Jeremy Deller. The History of the World 1997-2004. Courtesy the artist and The Modern Institute, Glasgow. Photo: © 24 Hour Museum.
Jeremy Deller is perhaps most famous for his recreation of one of the most powerful moments of the Miners Strike in 1984, the Battle of Orgreave.
But, it’s to another piece of inspired performance work that he is pointing with his giant wall drawing, The History of the World 1997-2004, which covers the whole of the wall opposite the entrance to the Turner Prize 2004 exhibition.
For 1997's Acid Brass, Deller invited a brass band to play reworked acid house anthems and his vast jumble of words, phrases and arrows illustrates his thinking behind it.
It traces the links between the Acid House scene of the late 1980s and the traditional brass band. Through the Miners Strike, de-industrialisation and privatisation to advanced capitalism, civil unrest and press hysteria over ecstasy and free parties the two become intertwined as they tell the tale of recent working class history.
Jeremy Deller. Banner from Jeremy Deller's Five Memorials, made by Ed Hall. Photo: Thierry Bal. Courtesy the artist.
On the facing wall, five small photographs show pieces of public art created or commissioned by Deller as tributes to moments or people now gone.
From a bench in Belgravia for Brian Epstein to a banner for the Empire Windrush at Tilbury ferry terminal and plaque for a striking miner killed at Ferrybridge Power Station in 1984, they are honourably conceived and subtly carried out.
The effect isn’t overpowering, but the artist’s mission to record and reflect on social and cultural history comes shining through. In much the same way A Social Parade, a film-piece recorded by children and teenagers from a San Sebastian video club, is a tribute to the spirit of the ordinary person.
Members of low-profile societies, clubs and organisations in the Spanish town were invited to join a parade through its streets, with the video club interviewing them and recording their progress.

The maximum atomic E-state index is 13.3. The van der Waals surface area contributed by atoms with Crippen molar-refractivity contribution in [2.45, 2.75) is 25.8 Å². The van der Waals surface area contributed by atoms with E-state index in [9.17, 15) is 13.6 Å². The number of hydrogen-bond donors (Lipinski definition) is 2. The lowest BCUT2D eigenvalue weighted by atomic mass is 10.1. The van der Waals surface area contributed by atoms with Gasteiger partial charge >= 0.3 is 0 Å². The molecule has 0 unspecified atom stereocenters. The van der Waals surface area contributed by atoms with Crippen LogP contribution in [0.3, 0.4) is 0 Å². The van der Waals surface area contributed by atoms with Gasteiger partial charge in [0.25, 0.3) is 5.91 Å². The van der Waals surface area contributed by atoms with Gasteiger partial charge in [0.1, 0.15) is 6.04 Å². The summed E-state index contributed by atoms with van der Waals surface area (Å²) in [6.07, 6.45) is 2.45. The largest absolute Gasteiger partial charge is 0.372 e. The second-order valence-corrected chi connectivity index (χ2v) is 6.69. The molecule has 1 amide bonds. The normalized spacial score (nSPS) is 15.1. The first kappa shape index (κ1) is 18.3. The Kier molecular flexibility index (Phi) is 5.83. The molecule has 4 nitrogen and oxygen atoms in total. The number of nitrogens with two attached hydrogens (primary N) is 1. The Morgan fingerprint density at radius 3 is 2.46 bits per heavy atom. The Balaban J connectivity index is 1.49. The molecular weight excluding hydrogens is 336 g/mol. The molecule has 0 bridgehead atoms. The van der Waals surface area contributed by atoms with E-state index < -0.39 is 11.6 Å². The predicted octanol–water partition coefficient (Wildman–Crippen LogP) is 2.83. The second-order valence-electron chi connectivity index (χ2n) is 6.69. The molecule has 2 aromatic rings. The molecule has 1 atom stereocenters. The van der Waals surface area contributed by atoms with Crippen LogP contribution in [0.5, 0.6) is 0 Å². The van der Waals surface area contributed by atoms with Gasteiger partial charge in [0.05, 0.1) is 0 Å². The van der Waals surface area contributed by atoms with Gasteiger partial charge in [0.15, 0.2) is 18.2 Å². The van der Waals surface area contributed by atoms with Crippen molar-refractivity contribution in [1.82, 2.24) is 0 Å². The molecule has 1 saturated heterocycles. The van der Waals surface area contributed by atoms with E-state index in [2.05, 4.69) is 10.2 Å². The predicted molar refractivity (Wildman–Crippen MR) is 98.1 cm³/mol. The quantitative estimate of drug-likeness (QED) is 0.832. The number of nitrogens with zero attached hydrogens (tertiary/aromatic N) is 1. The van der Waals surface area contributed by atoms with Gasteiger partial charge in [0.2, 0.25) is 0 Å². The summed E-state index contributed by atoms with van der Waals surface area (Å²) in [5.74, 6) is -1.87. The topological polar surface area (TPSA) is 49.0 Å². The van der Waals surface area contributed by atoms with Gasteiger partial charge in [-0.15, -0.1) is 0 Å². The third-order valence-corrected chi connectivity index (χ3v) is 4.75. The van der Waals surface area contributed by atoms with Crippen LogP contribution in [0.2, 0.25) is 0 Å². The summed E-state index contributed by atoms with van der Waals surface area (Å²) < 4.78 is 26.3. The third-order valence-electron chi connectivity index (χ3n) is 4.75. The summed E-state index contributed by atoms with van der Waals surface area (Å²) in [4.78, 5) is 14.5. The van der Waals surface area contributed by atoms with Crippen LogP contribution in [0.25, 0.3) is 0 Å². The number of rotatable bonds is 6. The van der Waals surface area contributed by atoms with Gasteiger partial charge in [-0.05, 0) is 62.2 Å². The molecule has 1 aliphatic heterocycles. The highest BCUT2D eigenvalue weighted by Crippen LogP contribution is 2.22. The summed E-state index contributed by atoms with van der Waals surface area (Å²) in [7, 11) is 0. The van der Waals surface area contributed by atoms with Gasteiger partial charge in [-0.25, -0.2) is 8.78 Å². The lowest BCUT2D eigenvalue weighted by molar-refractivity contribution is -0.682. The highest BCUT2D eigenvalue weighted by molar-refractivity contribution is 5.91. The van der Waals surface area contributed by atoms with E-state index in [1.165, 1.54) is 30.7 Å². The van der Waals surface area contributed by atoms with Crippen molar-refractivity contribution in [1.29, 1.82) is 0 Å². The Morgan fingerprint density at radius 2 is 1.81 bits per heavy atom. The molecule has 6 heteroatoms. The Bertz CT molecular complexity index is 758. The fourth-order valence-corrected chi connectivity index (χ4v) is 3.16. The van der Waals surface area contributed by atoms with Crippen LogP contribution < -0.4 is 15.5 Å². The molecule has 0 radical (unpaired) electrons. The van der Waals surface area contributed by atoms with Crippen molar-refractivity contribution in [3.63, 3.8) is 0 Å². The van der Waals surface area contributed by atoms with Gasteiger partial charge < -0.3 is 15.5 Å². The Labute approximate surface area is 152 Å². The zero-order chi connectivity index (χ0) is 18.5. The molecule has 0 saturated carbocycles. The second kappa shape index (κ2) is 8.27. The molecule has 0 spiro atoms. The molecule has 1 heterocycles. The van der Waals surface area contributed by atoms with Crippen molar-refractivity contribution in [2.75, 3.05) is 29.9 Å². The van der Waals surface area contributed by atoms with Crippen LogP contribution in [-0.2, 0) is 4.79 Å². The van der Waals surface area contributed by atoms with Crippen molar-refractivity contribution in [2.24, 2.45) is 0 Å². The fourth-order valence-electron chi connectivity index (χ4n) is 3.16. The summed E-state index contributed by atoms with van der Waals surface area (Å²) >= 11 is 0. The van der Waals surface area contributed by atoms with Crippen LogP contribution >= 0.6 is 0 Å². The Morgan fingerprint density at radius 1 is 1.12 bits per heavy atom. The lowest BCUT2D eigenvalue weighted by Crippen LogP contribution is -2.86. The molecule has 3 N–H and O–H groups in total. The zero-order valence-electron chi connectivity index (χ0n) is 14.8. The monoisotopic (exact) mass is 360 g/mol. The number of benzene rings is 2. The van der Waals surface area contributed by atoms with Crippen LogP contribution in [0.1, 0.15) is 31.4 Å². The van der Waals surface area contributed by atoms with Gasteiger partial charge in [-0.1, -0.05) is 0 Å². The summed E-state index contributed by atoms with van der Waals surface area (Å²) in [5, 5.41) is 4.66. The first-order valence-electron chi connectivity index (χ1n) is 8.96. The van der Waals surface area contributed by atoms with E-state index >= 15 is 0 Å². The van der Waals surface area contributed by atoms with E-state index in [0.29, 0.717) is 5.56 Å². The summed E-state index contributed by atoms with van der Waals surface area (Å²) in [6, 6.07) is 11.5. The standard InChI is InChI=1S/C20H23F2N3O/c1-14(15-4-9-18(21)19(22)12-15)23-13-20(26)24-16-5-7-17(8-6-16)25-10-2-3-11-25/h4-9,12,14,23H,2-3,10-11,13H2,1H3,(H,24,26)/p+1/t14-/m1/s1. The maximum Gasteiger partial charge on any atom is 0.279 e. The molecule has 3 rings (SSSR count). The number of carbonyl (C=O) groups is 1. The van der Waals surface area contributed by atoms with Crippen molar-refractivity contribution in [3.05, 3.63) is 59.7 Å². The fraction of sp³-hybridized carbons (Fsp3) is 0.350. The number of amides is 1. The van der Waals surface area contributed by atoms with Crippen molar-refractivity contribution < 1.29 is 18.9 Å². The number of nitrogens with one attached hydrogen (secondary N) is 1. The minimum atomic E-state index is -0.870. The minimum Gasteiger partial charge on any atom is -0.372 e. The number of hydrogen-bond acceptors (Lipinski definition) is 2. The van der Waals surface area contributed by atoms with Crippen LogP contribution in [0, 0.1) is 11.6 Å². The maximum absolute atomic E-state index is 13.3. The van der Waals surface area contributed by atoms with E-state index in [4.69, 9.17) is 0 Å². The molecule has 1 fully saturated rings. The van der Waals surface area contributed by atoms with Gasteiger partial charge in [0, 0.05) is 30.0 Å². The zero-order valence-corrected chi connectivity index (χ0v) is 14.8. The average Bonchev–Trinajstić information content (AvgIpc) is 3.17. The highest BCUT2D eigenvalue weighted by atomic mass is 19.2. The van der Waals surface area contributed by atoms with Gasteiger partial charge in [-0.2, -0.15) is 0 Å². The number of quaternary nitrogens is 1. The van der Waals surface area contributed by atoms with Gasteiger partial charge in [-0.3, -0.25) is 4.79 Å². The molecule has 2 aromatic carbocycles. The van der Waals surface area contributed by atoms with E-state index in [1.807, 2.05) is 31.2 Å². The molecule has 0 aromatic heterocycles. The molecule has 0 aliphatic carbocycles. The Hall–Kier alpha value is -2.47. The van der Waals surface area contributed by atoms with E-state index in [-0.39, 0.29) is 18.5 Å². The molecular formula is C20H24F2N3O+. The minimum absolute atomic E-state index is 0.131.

Jeremy Deller. A Social Parade 2004. Courtesy the artist, Art Concept, Paris, The Modern Institute, Glasgow and GBE Modern, New York. Photo: © 24 Hour Museum.
But it is for another film piece that Deller received his nomination. Memory Bucket was produced during a residency in San Antonio, Texas and sees the artist turn his attentions on the recent history of the state.
He focuses on the politically-loaded locations of Waco and George Bush’s hometown of Crawford, merging archive shots with personal testimonies from the likes of siege survivor and the owner of the President’s local diner.
The sometimes moving, sometimes humorous, scenes, flow into footage of a shop where a rack of rifles sits behind a row of pastry cutters, an anti-Bush/anti war demo, Willie Nelson performing and a re-telling of the story of the Alamo.
Deller offers charged moments, controversy, strongly-held beliefs and tender reminiscence, encapsulated in the mythology of Texas. But the piece leaves us with a lingering shot of three million bats emerging from a cave as the sun goes down.
Jeremy Deller. Bats emerging from a cave 2003. Production photograph from Memory Bucket. Courtesy the artist.
The work was clearly a vast undertaking and in bringing together events of seemingly great social and political consequence with an immense movement of nature he suggests the transience of human action and ultimately, memory.
However, with his Turner Prize offering, Deller doesn’t seem to be trying to dazzle us with his intellect, make us gasp at his ability or stand back in shock. He just wants us to think.
At the centre of the room there’s a large desk, surrounded by chairs and carrying a number of books. They range from the Miners Strike in pictures, a tome on bats, Acid House and excerpts from Brian Epstein’s notebook to the much-talked about Hutton report into the death of Dr David Kelly.
The table is like a ‘go further’ workstation, designed to heighten and continue the learning curve that Deller sets us off on.
It’s a learning curve I’d happily pursue in his company and with this in mind, it seems that Deller’s Turner Prize offering is all about using art to educate.